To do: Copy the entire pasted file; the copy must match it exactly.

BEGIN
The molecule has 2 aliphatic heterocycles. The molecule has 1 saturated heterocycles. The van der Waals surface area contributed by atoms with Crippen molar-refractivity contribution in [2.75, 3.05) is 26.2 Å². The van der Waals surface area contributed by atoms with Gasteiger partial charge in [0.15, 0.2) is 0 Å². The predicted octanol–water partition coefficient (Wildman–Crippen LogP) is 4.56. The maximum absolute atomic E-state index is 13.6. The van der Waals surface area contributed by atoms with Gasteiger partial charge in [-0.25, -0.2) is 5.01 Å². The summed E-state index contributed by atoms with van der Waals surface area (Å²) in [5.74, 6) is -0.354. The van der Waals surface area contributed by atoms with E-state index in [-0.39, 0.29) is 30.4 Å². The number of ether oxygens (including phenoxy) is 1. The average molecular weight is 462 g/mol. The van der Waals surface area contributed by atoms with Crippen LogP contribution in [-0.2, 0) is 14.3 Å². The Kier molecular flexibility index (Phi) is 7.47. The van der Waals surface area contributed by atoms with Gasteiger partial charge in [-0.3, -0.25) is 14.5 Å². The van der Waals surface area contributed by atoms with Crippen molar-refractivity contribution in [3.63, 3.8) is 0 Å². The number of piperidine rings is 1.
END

The molecule has 2 aliphatic heterocycles. The molecule has 1 saturated heterocycles. The van der Waals surface area contributed by atoms with Crippen molar-refractivity contribution in [2.75, 3.05) is 26.2 Å². The van der Waals surface area contributed by atoms with Gasteiger partial charge in [0.15, 0.2) is 0 Å². The predicted octanol–water partition coefficient (Wildman–Crippen LogP) is 4.56. The maximum absolute atomic E-state index is 13.6. The van der Waals surface area contributed by atoms with Gasteiger partial charge in [-0.25, -0.2) is 5.01 Å². The summed E-state index contributed by atoms with van der Waals surface area (Å²) in [5.74, 6) is -0.354. The van der Waals surface area contributed by atoms with E-state index in [-0.39, 0.29) is 30.4 Å². The number of ether oxygens (including phenoxy) is 1. The average molecular weight is 462 g/mol. The van der Waals surface area contributed by atoms with Crippen LogP contribution in [-0.2, 0) is 14.3 Å². The Kier molecular flexibility index (Phi) is 7.47. The van der Waals surface area contributed by atoms with Gasteiger partial charge in [-0.3, -0.25) is 14.5 Å². The van der Waals surface area contributed by atoms with Crippen molar-refractivity contribution in [3.63, 3.8) is 0 Å². The number of piperidine rings is 1.